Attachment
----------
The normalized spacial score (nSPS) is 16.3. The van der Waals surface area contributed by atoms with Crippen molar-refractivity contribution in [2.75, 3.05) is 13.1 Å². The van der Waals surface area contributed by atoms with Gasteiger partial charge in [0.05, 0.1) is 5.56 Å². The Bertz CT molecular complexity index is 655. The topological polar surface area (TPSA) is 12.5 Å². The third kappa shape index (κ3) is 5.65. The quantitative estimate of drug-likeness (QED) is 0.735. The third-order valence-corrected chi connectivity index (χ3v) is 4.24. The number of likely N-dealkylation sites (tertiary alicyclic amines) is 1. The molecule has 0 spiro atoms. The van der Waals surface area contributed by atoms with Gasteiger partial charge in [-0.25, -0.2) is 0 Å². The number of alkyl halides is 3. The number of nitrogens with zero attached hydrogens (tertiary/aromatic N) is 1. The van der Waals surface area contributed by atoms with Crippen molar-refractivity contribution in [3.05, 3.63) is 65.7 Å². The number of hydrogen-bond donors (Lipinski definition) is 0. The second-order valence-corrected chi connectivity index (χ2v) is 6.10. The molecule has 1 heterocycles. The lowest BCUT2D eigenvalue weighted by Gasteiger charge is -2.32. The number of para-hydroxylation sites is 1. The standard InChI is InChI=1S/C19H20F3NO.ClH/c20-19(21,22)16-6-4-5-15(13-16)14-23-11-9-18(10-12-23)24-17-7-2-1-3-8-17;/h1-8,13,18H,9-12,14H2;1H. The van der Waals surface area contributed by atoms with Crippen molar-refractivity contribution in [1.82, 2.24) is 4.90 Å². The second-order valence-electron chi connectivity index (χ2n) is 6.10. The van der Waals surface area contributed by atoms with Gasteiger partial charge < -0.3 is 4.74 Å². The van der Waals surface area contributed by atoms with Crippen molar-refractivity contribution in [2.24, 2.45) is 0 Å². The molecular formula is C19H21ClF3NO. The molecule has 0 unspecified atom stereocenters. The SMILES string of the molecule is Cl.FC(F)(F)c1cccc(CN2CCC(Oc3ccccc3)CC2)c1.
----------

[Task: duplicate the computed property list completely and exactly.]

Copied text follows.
The normalized spacial score (nSPS) is 16.3. The van der Waals surface area contributed by atoms with Crippen molar-refractivity contribution in [2.75, 3.05) is 13.1 Å². The van der Waals surface area contributed by atoms with Gasteiger partial charge in [0.05, 0.1) is 5.56 Å². The Bertz CT molecular complexity index is 655. The topological polar surface area (TPSA) is 12.5 Å². The third kappa shape index (κ3) is 5.65. The quantitative estimate of drug-likeness (QED) is 0.735. The third-order valence-corrected chi connectivity index (χ3v) is 4.24. The number of likely N-dealkylation sites (tertiary alicyclic amines) is 1. The molecule has 0 spiro atoms. The van der Waals surface area contributed by atoms with Gasteiger partial charge in [-0.25, -0.2) is 0 Å². The number of alkyl halides is 3. The number of nitrogens with zero attached hydrogens (tertiary/aromatic N) is 1. The van der Waals surface area contributed by atoms with Crippen molar-refractivity contribution in [3.05, 3.63) is 65.7 Å². The number of hydrogen-bond donors (Lipinski definition) is 0. The second-order valence-corrected chi connectivity index (χ2v) is 6.10. The molecule has 1 heterocycles. The lowest BCUT2D eigenvalue weighted by Gasteiger charge is -2.32. The number of para-hydroxylation sites is 1. The standard InChI is InChI=1S/C19H20F3NO.ClH/c20-19(21,22)16-6-4-5-15(13-16)14-23-11-9-18(10-12-23)24-17-7-2-1-3-8-17;/h1-8,13,18H,9-12,14H2;1H. The van der Waals surface area contributed by atoms with Crippen molar-refractivity contribution in [1.82, 2.24) is 4.90 Å². The second-order valence-electron chi connectivity index (χ2n) is 6.10. The van der Waals surface area contributed by atoms with Gasteiger partial charge < -0.3 is 4.74 Å². The van der Waals surface area contributed by atoms with Crippen molar-refractivity contribution in [2.24, 2.45) is 0 Å². The molecular formula is C19H21ClF3NO. The molecule has 0 unspecified atom stereocenters. The SMILES string of the molecule is Cl.FC(F)(F)c1cccc(CN2CCC(Oc3ccccc3)CC2)c1.